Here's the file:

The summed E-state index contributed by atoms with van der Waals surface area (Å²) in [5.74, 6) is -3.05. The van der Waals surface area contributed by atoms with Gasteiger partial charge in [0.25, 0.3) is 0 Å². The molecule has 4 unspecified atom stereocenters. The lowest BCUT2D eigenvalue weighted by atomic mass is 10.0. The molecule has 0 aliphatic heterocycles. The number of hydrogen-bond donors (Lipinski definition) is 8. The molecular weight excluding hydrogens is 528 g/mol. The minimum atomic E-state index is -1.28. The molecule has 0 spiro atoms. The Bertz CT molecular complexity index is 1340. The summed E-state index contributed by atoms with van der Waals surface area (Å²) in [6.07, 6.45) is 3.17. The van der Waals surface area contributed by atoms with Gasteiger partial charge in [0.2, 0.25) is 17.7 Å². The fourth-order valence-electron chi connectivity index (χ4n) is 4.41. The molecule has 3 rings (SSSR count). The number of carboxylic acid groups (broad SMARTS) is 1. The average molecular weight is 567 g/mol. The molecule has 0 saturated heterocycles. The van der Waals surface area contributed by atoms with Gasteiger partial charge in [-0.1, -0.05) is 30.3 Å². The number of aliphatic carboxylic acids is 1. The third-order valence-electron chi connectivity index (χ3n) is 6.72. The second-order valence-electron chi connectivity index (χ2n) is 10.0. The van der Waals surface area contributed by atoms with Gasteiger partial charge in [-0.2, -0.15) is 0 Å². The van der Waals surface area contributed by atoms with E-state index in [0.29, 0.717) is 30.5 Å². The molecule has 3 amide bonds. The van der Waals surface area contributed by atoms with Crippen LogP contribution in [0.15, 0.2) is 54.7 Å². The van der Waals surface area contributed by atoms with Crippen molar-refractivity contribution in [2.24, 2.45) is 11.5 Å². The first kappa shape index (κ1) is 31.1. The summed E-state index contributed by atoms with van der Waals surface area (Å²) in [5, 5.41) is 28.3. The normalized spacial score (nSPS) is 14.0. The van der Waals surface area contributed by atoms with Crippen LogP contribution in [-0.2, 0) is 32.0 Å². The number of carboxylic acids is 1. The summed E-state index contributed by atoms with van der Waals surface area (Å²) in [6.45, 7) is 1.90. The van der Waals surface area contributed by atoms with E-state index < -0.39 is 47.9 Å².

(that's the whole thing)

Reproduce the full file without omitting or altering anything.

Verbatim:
The summed E-state index contributed by atoms with van der Waals surface area (Å²) in [5.74, 6) is -3.05. The van der Waals surface area contributed by atoms with Gasteiger partial charge in [0.25, 0.3) is 0 Å². The molecule has 4 unspecified atom stereocenters. The lowest BCUT2D eigenvalue weighted by atomic mass is 10.0. The molecule has 0 aliphatic heterocycles. The number of hydrogen-bond donors (Lipinski definition) is 8. The molecular weight excluding hydrogens is 528 g/mol. The minimum atomic E-state index is -1.28. The molecule has 0 spiro atoms. The Bertz CT molecular complexity index is 1340. The summed E-state index contributed by atoms with van der Waals surface area (Å²) in [6.07, 6.45) is 3.17. The van der Waals surface area contributed by atoms with Gasteiger partial charge in [0.2, 0.25) is 17.7 Å². The fourth-order valence-electron chi connectivity index (χ4n) is 4.41. The molecule has 3 rings (SSSR count). The number of carboxylic acid groups (broad SMARTS) is 1. The average molecular weight is 567 g/mol. The molecule has 0 saturated heterocycles. The van der Waals surface area contributed by atoms with Gasteiger partial charge in [-0.1, -0.05) is 30.3 Å². The number of aliphatic carboxylic acids is 1. The third-order valence-electron chi connectivity index (χ3n) is 6.72. The second-order valence-electron chi connectivity index (χ2n) is 10.0. The van der Waals surface area contributed by atoms with Gasteiger partial charge in [-0.2, -0.15) is 0 Å². The van der Waals surface area contributed by atoms with E-state index in [0.29, 0.717) is 30.5 Å². The molecule has 3 amide bonds. The van der Waals surface area contributed by atoms with Crippen LogP contribution in [0.15, 0.2) is 54.7 Å². The van der Waals surface area contributed by atoms with Crippen molar-refractivity contribution in [2.24, 2.45) is 11.5 Å². The first kappa shape index (κ1) is 31.1. The summed E-state index contributed by atoms with van der Waals surface area (Å²) in [5, 5.41) is 28.3. The normalized spacial score (nSPS) is 14.0. The van der Waals surface area contributed by atoms with Crippen LogP contribution in [-0.2, 0) is 32.0 Å². The number of carboxylic acids is 1. The summed E-state index contributed by atoms with van der Waals surface area (Å²) in [6.45, 7) is 1.90. The van der Waals surface area contributed by atoms with E-state index < -0.39 is 47.9 Å².